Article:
Nigeria is said to be one of the few countries    in the world still using manual examination for cargo clearance, making the country’s ports uncompetitive against those of neighbouring countries. It would be recalled that the Customs procured about four scanning machines over a year ago at a total cost of about $160 million.

However, the installation and utilization of the machines have been surrounded by controversies till today. While the NCS attributes the delay to the training time for its personnel that will operate the scanners as well as other reasons, some stakeholders are of the opinion that the Service is deliberately refusing to deploy the machines because the 100 oer cent Physical Examination creates opportunity for Customs operatives to seek and collect gratifications for cargo clearance.

 

Consequently, the Service still relies on manual examination of cargoes; a process which the stakeholders say is causing the delays in clearing cargoes while spaces at shipping terminals are being taken over by consignment their owners could not clear because of stumbling blocks in the system.

Forex scarcity hampers clearing, cause abandonment of cargoes by importers In a similar vein, the General Secretary of the Association of Concerned Freight Forwarders and Transporters, Jonathan Ubaka, disclosed that there over 40 per cent abandoned vehicles at the ports over problem scarcity foreign exchange. He said: “The situation we have now is very critical when it comes to business. Doing business now in Nigeria is a very difficult thing due to concerns around foreign exchange, imports, duties and all that.”

He said that it is an issue that needs to be addressed. “I am requesting that the Federal Government increase the amount for Form Q from $20,000 to at least $50,000 and also reduce the official rate to enable things to go well. For you to source forex, it takes a lot of time,” Ubaka said. Sunday Telegraph learnt that there are many  categories of trapped containers including export goods with many agro-perishables already rotten in the various ports.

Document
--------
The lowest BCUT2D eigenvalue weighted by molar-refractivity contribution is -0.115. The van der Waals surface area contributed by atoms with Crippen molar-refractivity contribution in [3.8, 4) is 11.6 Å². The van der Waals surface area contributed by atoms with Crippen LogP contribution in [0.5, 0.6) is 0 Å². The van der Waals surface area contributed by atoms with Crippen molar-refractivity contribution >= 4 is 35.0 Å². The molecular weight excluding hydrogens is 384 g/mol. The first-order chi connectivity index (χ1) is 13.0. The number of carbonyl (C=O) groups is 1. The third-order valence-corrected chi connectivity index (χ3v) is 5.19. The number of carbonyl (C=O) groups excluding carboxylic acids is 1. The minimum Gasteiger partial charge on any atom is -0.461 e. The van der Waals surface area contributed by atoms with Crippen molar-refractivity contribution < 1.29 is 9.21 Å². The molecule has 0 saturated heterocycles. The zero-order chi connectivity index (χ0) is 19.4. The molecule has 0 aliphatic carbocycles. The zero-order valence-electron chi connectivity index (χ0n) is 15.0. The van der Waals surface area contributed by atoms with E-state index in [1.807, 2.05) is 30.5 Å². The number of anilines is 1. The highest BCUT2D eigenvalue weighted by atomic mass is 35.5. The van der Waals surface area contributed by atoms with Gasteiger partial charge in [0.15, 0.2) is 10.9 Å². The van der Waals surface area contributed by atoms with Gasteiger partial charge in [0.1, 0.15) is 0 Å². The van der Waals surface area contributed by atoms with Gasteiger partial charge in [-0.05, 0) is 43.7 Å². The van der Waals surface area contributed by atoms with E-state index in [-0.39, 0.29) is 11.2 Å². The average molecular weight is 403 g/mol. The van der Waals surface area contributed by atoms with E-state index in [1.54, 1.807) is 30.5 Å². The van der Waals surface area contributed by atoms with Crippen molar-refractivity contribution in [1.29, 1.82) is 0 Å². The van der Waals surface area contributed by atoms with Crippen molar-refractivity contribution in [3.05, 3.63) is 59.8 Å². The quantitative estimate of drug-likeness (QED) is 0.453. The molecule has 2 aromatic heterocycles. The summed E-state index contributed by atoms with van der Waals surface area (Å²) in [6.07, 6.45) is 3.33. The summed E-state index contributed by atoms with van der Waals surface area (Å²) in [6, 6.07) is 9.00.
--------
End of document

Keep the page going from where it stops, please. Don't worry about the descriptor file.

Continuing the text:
There are also imported cargoes that have been abandoned as result of being trapped and eventually caught up by the variations in exchange rate and tariffs applied by the Customs. One of the importers told Sunday Telegraph that, “as the demurrage continues to mount daily, the congestion is getting worse and shipping companies and terminal operators are not interested in issues leading to delays and abandonment of cargoes at the ports.

The cargoes are in their facilities and you have to pay for it.” Port operators said whenever these goods that have overstayed their period in the ports manage to make their way out, the importers or those who bought at auction from the Customs push it into the market, even though the goods would have expired by that time.

But a staff of one of the leading terminal operators disclosed that, “this does not help the terminal operators because terminal operators trade their spaces. The container terminal yard already has uncleared cargoes eating up the spaces. So, when fresh containers arrive, we always have issues with space. Where to keep newer cargoes is always a dilemma because the old ones that arrived earlier are yet to be cleared due to the slow nature of Customs examination.”

He further lamented: “When the scanners arrived last year September, we were happy because to us, that should signal the end of physical examination of cargoes at the ports.